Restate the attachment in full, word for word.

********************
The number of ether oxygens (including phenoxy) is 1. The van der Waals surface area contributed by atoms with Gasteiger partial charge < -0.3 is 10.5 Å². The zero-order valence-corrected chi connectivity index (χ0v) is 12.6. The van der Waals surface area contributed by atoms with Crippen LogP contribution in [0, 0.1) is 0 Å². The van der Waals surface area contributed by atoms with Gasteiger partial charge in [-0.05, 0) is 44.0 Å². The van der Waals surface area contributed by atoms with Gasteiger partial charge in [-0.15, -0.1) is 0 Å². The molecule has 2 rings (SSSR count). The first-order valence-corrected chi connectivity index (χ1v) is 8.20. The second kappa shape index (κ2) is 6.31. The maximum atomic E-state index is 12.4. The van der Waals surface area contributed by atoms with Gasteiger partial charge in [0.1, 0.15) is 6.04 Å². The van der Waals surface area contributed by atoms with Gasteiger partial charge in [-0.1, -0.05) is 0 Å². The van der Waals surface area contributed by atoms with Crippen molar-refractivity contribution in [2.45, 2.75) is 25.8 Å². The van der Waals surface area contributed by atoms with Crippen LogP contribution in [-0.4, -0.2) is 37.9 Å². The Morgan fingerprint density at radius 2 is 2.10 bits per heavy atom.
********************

The number of ether oxygens (including phenoxy) is 1. The van der Waals surface area contributed by atoms with Gasteiger partial charge < -0.3 is 10.5 Å². The zero-order valence-corrected chi connectivity index (χ0v) is 12.6. The van der Waals surface area contributed by atoms with Crippen LogP contribution in [0, 0.1) is 0 Å². The van der Waals surface area contributed by atoms with Gasteiger partial charge in [-0.05, 0) is 44.0 Å². The van der Waals surface area contributed by atoms with Gasteiger partial charge in [-0.15, -0.1) is 0 Å². The molecule has 2 rings (SSSR count). The first-order valence-corrected chi connectivity index (χ1v) is 8.20. The second kappa shape index (κ2) is 6.31. The maximum atomic E-state index is 12.4. The van der Waals surface area contributed by atoms with Gasteiger partial charge in [0.1, 0.15) is 6.04 Å². The van der Waals surface area contributed by atoms with Gasteiger partial charge in [-0.1, -0.05) is 0 Å². The van der Waals surface area contributed by atoms with Crippen molar-refractivity contribution in [2.45, 2.75) is 25.8 Å². The van der Waals surface area contributed by atoms with Crippen LogP contribution in [-0.4, -0.2) is 37.9 Å². The Morgan fingerprint density at radius 2 is 2.10 bits per heavy atom.